- Sarah Nicholson
- Malindi, Kenya
- This blog used to be about me and my new husband starting our life together in Brookhaven, Georgia. Now, 8 years, 3 children, and 1 trans-continental move later, I'm writing for me; to document the emotional and spiritual journey I am on so that I don't forget the paths I have traveled in my heart and mind.
Monday, April 10, 2017
Yesterday Chris and I were talking about our future and what would be best for our family. I always feel like things could change drastically for us at any time. And then again we might stay put for a while. But there is really no way of knowing or predicting. We were each sharing what we thought would be best for the family. I finally said that whether we stayed or went wherever we are going to go next, I just wish we could find a place we could settle and have a chance to put down some roots. Chris simply said, "that is just not a part of the kind of life we are leading." Immediately after he said it I knew it was true. Actually, I knew it was true before he said it, but sometimes things have to be said out loud so that I can start to process and manage whatever the reality is that I am dealing with. I would say this aspect of our lives has been challenging for me as a person who likes stability and resists change, but God has brought me so far in accepting and even appreciating this rhythm of life. I think the biggest challenge for me is that "settling in" somewhere takes a lot longer for me than it does for Chris. I need a house, I need that house to be fully unpacked and organized, I need to know the local grocery store and where to find things in it, I need to be able to cook a few decent meals with whatever food is available, I need to know a good doctor or two for my kids, I need a friend or two that I can call on or just hang out with, I need some sort of school situation for my kids, and I need my kids to be settled. I haven't asked Chris this question so I'm not entirely sure but I think his biggest needs are a car to get around with and for me to be settled. So, I guess, in that sense, it takes us the same amount of time to feel settled.
I sometimes hear people in movies or that I am friends with talk about the house they grew up in and all the memories they have there. I experienced this myself, as I lived in the same house from the time I was seven until I left for college. I remember being so sad when my parents left that house, knowing I could no longer come home to my old bedroom. Knowing I would no longer experience the sensation of walking barefoot across the parkay tile floor and feel the loose tiles lifting up under my sticky feet. Isn't it funny how things that are annoyances become sentimental when they are in the past? Unless the course of our lives changes drastically, my kids will probably not experience these emotions. After Chris pointed this reality out to me in the car yesterday, he followed up with this, "but I think our kids feel so much stability just from our own family, which I would much rather it be that way if I had to choose one or the other." I couldn't agree with him more. We will just continue to find ways to build a house that offers safety and stability and comfort to our children, and even ourselves, that isn't made of wood or cement or brick.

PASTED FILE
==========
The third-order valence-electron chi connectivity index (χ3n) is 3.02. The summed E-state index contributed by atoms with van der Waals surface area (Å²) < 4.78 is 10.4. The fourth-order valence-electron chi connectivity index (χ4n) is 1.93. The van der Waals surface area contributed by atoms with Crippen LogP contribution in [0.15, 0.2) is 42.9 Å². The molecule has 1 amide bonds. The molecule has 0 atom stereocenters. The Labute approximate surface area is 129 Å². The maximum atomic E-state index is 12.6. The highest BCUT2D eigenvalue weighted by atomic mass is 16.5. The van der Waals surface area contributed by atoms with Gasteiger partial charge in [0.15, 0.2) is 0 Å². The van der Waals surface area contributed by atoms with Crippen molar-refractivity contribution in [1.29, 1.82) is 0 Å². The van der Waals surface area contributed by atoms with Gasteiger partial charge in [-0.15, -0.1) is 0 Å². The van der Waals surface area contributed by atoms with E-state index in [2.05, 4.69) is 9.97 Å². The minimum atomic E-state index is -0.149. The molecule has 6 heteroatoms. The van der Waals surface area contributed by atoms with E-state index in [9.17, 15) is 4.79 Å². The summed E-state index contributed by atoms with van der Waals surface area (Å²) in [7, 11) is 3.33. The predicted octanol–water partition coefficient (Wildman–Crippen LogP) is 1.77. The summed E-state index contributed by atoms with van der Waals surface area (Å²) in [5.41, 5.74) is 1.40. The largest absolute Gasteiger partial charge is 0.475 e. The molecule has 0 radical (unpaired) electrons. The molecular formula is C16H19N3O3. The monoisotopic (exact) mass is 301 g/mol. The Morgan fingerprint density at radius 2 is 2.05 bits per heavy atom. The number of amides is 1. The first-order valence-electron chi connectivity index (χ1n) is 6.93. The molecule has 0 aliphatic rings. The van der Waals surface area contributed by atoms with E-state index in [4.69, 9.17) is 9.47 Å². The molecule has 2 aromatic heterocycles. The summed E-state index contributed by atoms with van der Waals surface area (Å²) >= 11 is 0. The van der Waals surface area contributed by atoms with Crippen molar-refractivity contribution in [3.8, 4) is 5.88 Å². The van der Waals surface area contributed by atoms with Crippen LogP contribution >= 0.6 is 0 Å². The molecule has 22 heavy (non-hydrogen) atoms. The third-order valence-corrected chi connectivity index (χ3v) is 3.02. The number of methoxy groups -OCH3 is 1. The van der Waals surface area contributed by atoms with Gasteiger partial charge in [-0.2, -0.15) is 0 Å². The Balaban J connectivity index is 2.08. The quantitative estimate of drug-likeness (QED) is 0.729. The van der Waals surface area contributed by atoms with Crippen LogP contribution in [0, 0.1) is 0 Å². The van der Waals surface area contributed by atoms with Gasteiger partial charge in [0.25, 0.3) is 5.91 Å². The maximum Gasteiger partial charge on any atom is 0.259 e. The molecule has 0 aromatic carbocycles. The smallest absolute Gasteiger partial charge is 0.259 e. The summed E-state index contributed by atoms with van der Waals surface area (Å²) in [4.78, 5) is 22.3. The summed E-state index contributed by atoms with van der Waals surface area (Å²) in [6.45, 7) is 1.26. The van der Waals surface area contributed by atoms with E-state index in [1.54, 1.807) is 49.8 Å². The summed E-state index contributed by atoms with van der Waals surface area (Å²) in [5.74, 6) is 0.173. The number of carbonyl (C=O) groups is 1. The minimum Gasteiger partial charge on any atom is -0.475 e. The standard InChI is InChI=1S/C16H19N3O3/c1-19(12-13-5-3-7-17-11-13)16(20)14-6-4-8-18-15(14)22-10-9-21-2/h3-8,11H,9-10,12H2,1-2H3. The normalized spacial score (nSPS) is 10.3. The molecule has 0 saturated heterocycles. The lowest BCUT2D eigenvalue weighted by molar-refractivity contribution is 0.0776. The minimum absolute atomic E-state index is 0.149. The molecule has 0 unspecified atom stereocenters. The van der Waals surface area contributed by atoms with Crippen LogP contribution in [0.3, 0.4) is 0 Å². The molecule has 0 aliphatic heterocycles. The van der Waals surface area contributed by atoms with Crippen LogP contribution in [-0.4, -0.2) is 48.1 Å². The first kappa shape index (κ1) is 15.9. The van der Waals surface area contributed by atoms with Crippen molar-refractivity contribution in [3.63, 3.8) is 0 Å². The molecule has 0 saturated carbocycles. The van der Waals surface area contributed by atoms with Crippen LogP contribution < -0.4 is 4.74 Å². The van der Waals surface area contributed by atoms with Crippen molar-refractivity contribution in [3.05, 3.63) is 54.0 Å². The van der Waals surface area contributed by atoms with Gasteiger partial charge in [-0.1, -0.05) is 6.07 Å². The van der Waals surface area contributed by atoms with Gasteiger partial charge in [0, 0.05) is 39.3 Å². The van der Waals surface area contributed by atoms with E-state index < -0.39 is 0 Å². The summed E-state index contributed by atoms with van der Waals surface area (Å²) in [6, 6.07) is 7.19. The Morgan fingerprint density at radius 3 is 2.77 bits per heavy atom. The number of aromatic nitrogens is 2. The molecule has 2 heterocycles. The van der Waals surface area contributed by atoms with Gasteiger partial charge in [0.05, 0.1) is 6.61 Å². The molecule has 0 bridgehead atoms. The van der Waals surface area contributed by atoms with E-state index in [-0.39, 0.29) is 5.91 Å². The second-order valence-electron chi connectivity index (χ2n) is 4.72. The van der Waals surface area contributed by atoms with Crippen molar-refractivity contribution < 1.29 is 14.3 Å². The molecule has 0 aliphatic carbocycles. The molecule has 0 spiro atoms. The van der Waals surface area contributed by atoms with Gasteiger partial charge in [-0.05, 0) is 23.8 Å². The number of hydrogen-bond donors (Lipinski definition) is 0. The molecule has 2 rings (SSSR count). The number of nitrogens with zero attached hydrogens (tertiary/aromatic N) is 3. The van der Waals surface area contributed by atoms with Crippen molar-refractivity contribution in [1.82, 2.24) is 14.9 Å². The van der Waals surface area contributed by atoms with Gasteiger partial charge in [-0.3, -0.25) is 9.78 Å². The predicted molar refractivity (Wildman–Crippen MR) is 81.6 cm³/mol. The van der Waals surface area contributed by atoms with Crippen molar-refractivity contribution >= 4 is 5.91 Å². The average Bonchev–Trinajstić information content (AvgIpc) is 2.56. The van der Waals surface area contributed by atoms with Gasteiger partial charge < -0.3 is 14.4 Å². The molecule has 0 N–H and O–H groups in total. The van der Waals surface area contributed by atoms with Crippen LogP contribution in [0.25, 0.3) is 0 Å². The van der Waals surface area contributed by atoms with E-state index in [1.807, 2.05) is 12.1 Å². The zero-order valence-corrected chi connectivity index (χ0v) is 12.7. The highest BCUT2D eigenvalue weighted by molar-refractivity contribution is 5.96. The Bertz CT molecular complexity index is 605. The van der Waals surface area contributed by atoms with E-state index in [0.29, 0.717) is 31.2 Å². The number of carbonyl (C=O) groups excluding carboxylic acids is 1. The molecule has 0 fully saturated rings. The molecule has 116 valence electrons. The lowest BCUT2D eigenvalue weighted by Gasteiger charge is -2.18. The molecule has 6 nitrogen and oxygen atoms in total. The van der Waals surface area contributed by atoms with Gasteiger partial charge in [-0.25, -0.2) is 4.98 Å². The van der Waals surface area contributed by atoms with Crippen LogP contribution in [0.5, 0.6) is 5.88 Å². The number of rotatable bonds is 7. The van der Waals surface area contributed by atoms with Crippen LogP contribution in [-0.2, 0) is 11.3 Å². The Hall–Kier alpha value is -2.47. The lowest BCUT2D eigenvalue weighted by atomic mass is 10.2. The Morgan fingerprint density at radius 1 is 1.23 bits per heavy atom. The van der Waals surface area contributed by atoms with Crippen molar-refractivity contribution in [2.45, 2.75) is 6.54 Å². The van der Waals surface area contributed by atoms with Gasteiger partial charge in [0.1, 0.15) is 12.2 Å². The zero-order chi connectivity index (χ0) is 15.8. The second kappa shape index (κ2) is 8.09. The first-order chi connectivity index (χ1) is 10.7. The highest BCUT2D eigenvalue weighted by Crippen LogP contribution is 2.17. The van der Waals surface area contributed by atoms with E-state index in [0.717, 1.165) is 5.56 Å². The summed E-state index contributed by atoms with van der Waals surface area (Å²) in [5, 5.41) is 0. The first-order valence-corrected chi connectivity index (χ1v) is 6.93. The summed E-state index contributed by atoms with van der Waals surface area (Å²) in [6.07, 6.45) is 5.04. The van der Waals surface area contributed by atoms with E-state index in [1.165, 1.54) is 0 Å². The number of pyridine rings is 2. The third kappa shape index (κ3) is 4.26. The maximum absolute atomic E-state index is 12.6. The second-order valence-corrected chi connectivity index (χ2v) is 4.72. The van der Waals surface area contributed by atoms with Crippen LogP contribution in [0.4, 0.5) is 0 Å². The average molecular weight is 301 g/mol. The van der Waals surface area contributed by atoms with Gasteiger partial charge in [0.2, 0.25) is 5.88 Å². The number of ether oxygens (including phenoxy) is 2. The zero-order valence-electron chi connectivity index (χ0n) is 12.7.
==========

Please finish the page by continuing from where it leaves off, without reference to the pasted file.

Last year I started blogging about my children. I just write any little memory or anecdote that I don't want to forget and add a picture or two whenever I have some time to myself. I'm not going to put it in a journal or a scrapbook or an album because these things are heavy to pack in a suitcase and they get rained on if placed in a moving truck with a leaky tarp as the cover. When I "nest" I am usually getting rid of things, always thinking about how to minimize the amount of luggage we will have for our next move. We no longer own a set of pots and pans or bed sheets or towels or any furniture because the place we are renting now was fully furnished and the idea of paying to move all these things so that we could pay to store them so that we could pay to move them again the next time just seemed too impractical. At this rate, after a few more moves we will be able to pack up and leave in all of five minutes. Chris will grab the kitchen knives, I'll grab the photo albums (which I made before I realized how impractical they were), Iddy will grab his skateboard, RM will grab her colors, and AJ will just be happy to leave all her clothes behind so I'm not forcing her to wear those stupid things anymore. So what kind of "house" are we left with at this point? I'm still working on that. But I think it goes a little something like this:
Each day we do life together we build memories and our love grows stronger.
Every time I use a Bible story to teach my kids a truth about life and a God who is love, their character is growing.
Whenever I stop what I'm doing to listen to what they want to tell me, I'm showing them that they are intrinsically valuable.
When Chris and I make time for each other and go on dates together, we are ensuring our kids that the foundation of their house is secure.
And when I put God first, deciding to always choose love, kindness, and compassion, and turning to God for help when I am hurting, I ensure my kids that the earth beneath the foundation of their house will not be moved.
This is how I will build my house for my children, and this house we will never move out of. This house will always be here for them to come home to, and mom is already fully settled here.